Angkor Photo Session (with post-screening discussions)

8pm - 9:30pm
Curatorial Partner
Angkor Photo Festival & Workshops
Created in 2005, the non-profit Angkor Photo Festival & Workshops is Southeast Asia’s longest-running international photography event. Its core mission is to nurture Asia’s photographic community by providing an affordable and accessible platform for professional development and exchange, and to be a space for promoting Asian contributions to the medium and language of photography.

Based in Siem Reap, Cambodia, our pre-pandemic programme consisted of professional workshops, public exhibitions, projection evenings, and other professional activities. Following the onset of the Covid-19 pandemic in 2020, the organisation adapted its programme to be presented online, and will continue introducing a new slate of activities to better meet the needs of our community during these difficult times.
In multiple languages with English and Chinese subtitles.
Discussion to be conducted primarily in English.
Interpretations will be available upon request. Please contact us at or +852 2777 0955 to check in advance.
Pay As You Wish
Venue Regulations
  • Health Safety Measurements
    All visitors must keep their face mask on at all times and go through temperature checks

    No eating or drinking is allowed inside 'Kino'

    The venue reserves the right to refuse entry or remove from the premises any visitor who has a temperature of above 37.5°C or is in violation of any of the health and safety guidelines.


In putting forward these six works by artists living and working in Asia, I was enticed by their individual ability to render the personal and intimate into powerful visual narratives which could tangibly evoke a range of emotions.

The works are a result of both deliberate experimentation as well as organic adaptation, with each artist embracing the possibilities provided by the medium in order to better understand entities and events much larger than themselves.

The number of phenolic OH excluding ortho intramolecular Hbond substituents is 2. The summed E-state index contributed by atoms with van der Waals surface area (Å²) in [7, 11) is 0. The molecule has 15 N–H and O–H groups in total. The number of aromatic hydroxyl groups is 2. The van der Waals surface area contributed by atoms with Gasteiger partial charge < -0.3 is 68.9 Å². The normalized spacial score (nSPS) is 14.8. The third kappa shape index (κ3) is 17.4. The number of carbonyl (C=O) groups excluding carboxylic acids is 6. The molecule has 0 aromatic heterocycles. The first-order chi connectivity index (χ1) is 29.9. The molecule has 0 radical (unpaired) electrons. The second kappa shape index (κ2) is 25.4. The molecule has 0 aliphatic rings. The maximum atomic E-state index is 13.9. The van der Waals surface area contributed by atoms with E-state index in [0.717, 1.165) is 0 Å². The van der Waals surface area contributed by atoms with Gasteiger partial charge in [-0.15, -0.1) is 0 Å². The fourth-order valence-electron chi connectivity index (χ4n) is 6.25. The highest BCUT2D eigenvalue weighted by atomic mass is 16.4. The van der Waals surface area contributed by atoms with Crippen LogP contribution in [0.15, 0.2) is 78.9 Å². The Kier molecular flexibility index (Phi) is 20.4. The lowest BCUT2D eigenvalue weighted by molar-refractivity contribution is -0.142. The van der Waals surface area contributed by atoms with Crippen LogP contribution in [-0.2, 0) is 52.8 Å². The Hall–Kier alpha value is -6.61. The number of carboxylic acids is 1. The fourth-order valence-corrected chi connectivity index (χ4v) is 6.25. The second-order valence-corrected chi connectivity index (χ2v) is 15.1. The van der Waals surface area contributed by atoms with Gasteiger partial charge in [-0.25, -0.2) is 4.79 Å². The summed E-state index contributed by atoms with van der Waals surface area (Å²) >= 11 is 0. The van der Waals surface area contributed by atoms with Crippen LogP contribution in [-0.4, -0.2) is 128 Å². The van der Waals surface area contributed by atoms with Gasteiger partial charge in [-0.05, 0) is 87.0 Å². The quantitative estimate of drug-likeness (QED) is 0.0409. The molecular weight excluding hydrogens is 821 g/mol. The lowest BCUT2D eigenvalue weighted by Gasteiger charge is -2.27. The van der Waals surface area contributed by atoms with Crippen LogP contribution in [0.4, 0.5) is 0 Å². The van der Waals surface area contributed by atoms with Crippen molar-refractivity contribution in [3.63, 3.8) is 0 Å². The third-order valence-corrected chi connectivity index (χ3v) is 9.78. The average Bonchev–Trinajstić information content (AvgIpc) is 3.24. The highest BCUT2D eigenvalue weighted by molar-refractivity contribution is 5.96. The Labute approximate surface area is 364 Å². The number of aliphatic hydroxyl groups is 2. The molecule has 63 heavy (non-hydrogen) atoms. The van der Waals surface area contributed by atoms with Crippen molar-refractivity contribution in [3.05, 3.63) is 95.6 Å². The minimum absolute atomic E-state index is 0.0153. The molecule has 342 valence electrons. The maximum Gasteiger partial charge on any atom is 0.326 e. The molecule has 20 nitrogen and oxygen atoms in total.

We dive into the tensions between an ancient memory and our present selves, as presented in different ways by both Karthik Subramanian’s immersion into the gaping mouth of the Sundarbans, and Alecia Neo’s intricate navigation of the place of tradition in a modern world.

We witness phenomena both man-made and natural, as seen in Devadeep Gupta’s meditative piece from his hometown, as well as in Demie Dangla’s collection of honest if not raw reflections from the pandemic. In both Kosuke Okahara’s blue affair and the duo Natthaya Thaidecha and Daniel Huete’s Eclipse, we wade into the dreams of subconsciousness as we follow them on their own journey to the surface.

As we head into the unknown and unknowable, the pandemic still lapping at our feet, it could be said that it is the artist’s role to lay steps of insight for our individual and collective passage into the future. As such, it remains crucial to continue supporting the artists amongst us, and I’m grateful to the HKIPF for having extended this opportunity to do so.

Jessica Lim, Director of Angkor Photo Festival & Workshops

The Works


Mohona|Karthik Subramanian|India

Eclipse|Natthaya Thaidecha (Thailand) & Daniel Huete (Spain)

Normalisation of a Disaster
| Devadeep Gupta|India

Things I Don’t Tell You
|Demie Dangla|Philippines

|Alecia Neo|Singapore

blue affair
|Okahara Kosuke|Japan

*The curator and artists will be present for the discussions via live-streaming.

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